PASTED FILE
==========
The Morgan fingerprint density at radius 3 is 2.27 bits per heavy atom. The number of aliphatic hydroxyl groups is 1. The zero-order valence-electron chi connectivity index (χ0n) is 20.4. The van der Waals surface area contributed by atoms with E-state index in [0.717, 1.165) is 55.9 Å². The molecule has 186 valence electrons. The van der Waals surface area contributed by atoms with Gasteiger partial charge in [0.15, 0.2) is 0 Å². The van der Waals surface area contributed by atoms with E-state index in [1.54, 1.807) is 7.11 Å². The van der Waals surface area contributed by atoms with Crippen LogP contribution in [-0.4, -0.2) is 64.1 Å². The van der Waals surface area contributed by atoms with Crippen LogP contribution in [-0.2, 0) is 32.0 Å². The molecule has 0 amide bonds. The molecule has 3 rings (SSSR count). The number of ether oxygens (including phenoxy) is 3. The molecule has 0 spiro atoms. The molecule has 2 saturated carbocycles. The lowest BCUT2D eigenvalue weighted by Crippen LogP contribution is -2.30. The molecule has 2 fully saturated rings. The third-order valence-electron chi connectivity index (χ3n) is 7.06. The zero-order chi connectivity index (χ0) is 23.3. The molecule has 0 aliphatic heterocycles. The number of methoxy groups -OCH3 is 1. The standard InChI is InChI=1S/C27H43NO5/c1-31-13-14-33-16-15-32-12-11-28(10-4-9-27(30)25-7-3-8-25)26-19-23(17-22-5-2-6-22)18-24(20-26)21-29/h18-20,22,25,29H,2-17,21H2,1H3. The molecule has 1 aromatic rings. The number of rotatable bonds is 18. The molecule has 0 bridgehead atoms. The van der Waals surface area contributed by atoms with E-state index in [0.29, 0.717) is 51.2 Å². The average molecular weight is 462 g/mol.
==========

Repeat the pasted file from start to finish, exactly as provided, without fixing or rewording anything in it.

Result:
The Morgan fingerprint density at radius 3 is 2.27 bits per heavy atom. The number of aliphatic hydroxyl groups is 1. The zero-order valence-electron chi connectivity index (χ0n) is 20.4. The van der Waals surface area contributed by atoms with E-state index in [0.717, 1.165) is 55.9 Å². The molecule has 186 valence electrons. The van der Waals surface area contributed by atoms with Gasteiger partial charge in [0.15, 0.2) is 0 Å². The van der Waals surface area contributed by atoms with E-state index in [1.54, 1.807) is 7.11 Å². The van der Waals surface area contributed by atoms with Crippen LogP contribution in [-0.4, -0.2) is 64.1 Å². The van der Waals surface area contributed by atoms with Crippen LogP contribution in [-0.2, 0) is 32.0 Å². The molecule has 0 amide bonds. The molecule has 3 rings (SSSR count). The number of ether oxygens (including phenoxy) is 3. The molecule has 0 spiro atoms. The molecule has 2 saturated carbocycles. The lowest BCUT2D eigenvalue weighted by Crippen LogP contribution is -2.30. The molecule has 2 fully saturated rings. The third-order valence-electron chi connectivity index (χ3n) is 7.06. The zero-order chi connectivity index (χ0) is 23.3. The molecule has 0 aliphatic heterocycles. The number of methoxy groups -OCH3 is 1. The standard InChI is InChI=1S/C27H43NO5/c1-31-13-14-33-16-15-32-12-11-28(10-4-9-27(30)25-7-3-8-25)26-19-23(17-22-5-2-6-22)18-24(20-26)21-29/h18-20,22,25,29H,2-17,21H2,1H3. The molecule has 1 aromatic rings. The number of rotatable bonds is 18. The molecule has 0 bridgehead atoms. The van der Waals surface area contributed by atoms with E-state index in [0.29, 0.717) is 51.2 Å². The average molecular weight is 462 g/mol.